BWW Interviews: Doing What He Wants To Do: Stephen Powell In San Diego Opera's PAGLIACCI
He has great analytical skills, approaches his roles with remarkable intelligence, and even accompanies himself at the piano. Baritone Stephen Powell, who sings his first Tonio in San Diego Opera's opening production of Pagliacci this season, embodies the phrase, "multi-talented." True to form, the affable performer enters the room singing.
EM: Are you going to sing for me, too?
SP: I hadn't thought of that (laughs).
EM: Where are you from originally?
SP: I'm from Pennsylvania, born in West Chester.
EM: You started out as a pianist?
SP: I was a piano major at Northwestern. But I quickly found out I wasn't cut out for eight hours a day of practicing piano by myself. And everybody's really good when you get to that level. But I loved music, so I started to do a lot of accompanying, which I still love, and play for a lot of violinists and singers. That's how I began to learn opera repertoire.
EM: Were you singing yet at that point?
SP: I'd always sung for fun. In high school I was in musicals, a rock band - which was a lot of fun - and sang in the choir. For the ensemble requirement, I sang in the University chorale and the vocal jazz ensemble. I dabbled in a lot of things to try and figure out what I wanted to do. I loved everything I was doing but needed to center on something, to focus on a vocation, as so many people do in college. But I always knew it had to be music. I was in a work study program doing recitals, practice sessions, rehearsals and recordings and started playing for many studios, in particular for Norman Gulbrandsen, who eventually became my voice teacher. He had heard that I sang, too, and he said, "I'd love to hear you sing someday." And I said, "Ah... no, I'm fine." But eventually I sang for him and he encouraged me to take lessons. At the end of the day he would do a half hour lesson with me, run scales and such. He was very generous with his time.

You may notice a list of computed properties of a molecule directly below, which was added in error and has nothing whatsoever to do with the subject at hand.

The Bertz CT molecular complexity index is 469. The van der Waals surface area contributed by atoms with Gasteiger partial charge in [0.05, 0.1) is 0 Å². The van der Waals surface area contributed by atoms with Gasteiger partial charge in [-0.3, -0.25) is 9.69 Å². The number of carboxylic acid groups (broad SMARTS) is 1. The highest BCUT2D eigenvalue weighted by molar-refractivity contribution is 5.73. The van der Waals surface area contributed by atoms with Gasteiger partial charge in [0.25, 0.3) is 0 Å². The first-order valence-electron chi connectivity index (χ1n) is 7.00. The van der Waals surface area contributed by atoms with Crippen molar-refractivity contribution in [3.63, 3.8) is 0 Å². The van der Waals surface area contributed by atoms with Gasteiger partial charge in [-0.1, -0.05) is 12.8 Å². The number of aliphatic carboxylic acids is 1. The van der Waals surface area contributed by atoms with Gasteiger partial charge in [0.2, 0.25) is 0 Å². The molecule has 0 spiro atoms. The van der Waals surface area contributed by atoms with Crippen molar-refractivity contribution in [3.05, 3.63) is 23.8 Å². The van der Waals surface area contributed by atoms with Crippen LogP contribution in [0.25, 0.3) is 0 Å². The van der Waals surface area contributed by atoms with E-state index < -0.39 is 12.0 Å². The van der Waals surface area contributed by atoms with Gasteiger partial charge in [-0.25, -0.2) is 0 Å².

EM: And did you enjoy that more than you imagined?
SP: I did. I didn't think of it as a focused vocational avenue yet, but I realized there was something there worth pursuing. By my junior year I had switched from being a piano major to a theory and composition major.
EM: Where did that come from?
SP: Composition was also an interest of mine. I really wanted to be Billy Joel growing up. I wrote a lot of songs on my own with my brother, who was also a voice major in college. But composition at that time was very modern electronic music, Milton Babbitt sort of thing. I didn't love writing it, but it allowed me to take other courses outside my piano major, and freed me up to do other things and still get my degree. By that time I was studying fairly regularly with Mr. Gulbrandsen, still playing a lot of piano. So I graduated with a theory and composition degree, which was worth pretty much nothing.
EM: Except that you know how to analyze a score.
SP: I can, and sometimes it helps. After that I spent four years working in music, teaching piano and accompanying recitals and auditions in Chicago, taking lessons and doing anything I could to make a living. I sang with Chicago Symphony Chorus. Looking back now, I realize some of the best musical experiences I had were in that chorus, with Georg Solti conducting. He was one of the greatest musical minds of all time.
EM: What a fantastic opportunity.